With her tongue ring flashing in between vowels, Jocelyn McGerty, a nurse from New York, talks about her future plans to run for Congress.
“I might. I don’t know yet. I mean, at least it’s a shot in the right direction. I might, I don’t know. It’s an idea,” Ms. McGerty trails off.
“But it’s something to do, to get involved,” she says while sitting alone in the back of a Bernie or Bust rally in Philadelphia’s Thomas Paine Plaza Wednesday. “And that’s what we need, we need to overturn the system.”
The end of the Democratic National Convention should bring handshakes, camaraderie, and focus. Hillary Clinton has gone some ways toward unifying the Democratic Party.
But not all the way.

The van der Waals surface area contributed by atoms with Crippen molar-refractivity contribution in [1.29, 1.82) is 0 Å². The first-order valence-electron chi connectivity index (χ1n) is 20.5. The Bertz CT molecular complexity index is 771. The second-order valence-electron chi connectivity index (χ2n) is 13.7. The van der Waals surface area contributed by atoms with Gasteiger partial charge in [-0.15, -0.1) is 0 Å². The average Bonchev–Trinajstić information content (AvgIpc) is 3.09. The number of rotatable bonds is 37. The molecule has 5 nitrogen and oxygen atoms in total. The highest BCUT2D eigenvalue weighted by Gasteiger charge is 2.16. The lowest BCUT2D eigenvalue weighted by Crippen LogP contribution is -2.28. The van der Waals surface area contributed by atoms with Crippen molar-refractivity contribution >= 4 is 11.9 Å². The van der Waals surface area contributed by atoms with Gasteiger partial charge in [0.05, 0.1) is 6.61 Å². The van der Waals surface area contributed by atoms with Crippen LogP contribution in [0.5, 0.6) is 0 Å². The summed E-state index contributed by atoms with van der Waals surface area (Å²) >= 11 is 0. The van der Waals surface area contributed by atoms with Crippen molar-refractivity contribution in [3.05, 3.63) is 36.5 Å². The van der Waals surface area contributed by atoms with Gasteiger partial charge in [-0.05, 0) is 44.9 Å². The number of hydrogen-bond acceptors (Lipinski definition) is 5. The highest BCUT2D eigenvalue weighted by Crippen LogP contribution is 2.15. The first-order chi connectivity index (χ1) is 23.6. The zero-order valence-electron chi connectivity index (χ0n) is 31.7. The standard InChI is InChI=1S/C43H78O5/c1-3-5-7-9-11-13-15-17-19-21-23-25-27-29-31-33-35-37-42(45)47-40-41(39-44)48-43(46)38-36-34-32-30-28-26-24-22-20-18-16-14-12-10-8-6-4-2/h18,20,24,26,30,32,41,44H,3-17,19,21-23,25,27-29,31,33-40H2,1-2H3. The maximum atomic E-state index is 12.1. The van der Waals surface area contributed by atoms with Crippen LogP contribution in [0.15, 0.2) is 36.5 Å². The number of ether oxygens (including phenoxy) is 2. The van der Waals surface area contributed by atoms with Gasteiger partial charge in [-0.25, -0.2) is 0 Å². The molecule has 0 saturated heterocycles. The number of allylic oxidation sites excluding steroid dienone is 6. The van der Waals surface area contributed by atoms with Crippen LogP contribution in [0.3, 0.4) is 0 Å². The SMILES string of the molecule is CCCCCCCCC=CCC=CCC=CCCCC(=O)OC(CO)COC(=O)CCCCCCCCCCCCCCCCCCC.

Vermont Sen. Bernie Sanders (I) himself has tried. He offered unabashed support Monday, saying the former secretary of State “must become the next president of the United States.” But amid the protesters on the plazas of Philadelphia, a different spirit held sway, even to the end.
It has been a picture of what Bernie has wrought – a movement that no longer has any clear political leader or purpose, but simply doesn’t feel finished for many of those who joined it.
Read more at CS Monitor.